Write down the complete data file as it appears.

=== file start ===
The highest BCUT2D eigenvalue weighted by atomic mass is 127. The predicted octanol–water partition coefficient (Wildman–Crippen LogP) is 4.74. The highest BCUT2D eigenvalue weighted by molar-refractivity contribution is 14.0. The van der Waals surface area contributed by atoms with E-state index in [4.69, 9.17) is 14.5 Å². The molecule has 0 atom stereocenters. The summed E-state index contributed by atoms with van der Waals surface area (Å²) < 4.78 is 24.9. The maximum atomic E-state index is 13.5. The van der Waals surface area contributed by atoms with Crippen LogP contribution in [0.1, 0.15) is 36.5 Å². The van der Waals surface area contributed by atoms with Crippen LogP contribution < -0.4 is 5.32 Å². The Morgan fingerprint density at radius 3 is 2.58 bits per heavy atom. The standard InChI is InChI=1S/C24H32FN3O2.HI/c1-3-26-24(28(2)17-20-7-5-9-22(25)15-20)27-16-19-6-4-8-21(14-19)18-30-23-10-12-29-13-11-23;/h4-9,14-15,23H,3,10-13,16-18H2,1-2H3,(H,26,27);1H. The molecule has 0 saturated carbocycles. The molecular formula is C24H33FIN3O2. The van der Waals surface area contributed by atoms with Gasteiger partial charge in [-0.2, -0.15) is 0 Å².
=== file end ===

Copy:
The highest BCUT2D eigenvalue weighted by atomic mass is 127. The predicted octanol–water partition coefficient (Wildman–Crippen LogP) is 4.74. The highest BCUT2D eigenvalue weighted by molar-refractivity contribution is 14.0. The van der Waals surface area contributed by atoms with E-state index in [4.69, 9.17) is 14.5 Å². The molecule has 0 atom stereocenters. The summed E-state index contributed by atoms with van der Waals surface area (Å²) < 4.78 is 24.9. The maximum atomic E-state index is 13.5. The van der Waals surface area contributed by atoms with Crippen LogP contribution in [0.1, 0.15) is 36.5 Å². The van der Waals surface area contributed by atoms with Crippen LogP contribution < -0.4 is 5.32 Å². The Morgan fingerprint density at radius 3 is 2.58 bits per heavy atom. The standard InChI is InChI=1S/C24H32FN3O2.HI/c1-3-26-24(28(2)17-20-7-5-9-22(25)15-20)27-16-19-6-4-8-21(14-19)18-30-23-10-12-29-13-11-23;/h4-9,14-15,23H,3,10-13,16-18H2,1-2H3,(H,26,27);1H. The molecule has 0 saturated carbocycles. The molecular formula is C24H33FIN3O2. The van der Waals surface area contributed by atoms with Gasteiger partial charge in [-0.2, -0.15) is 0 Å².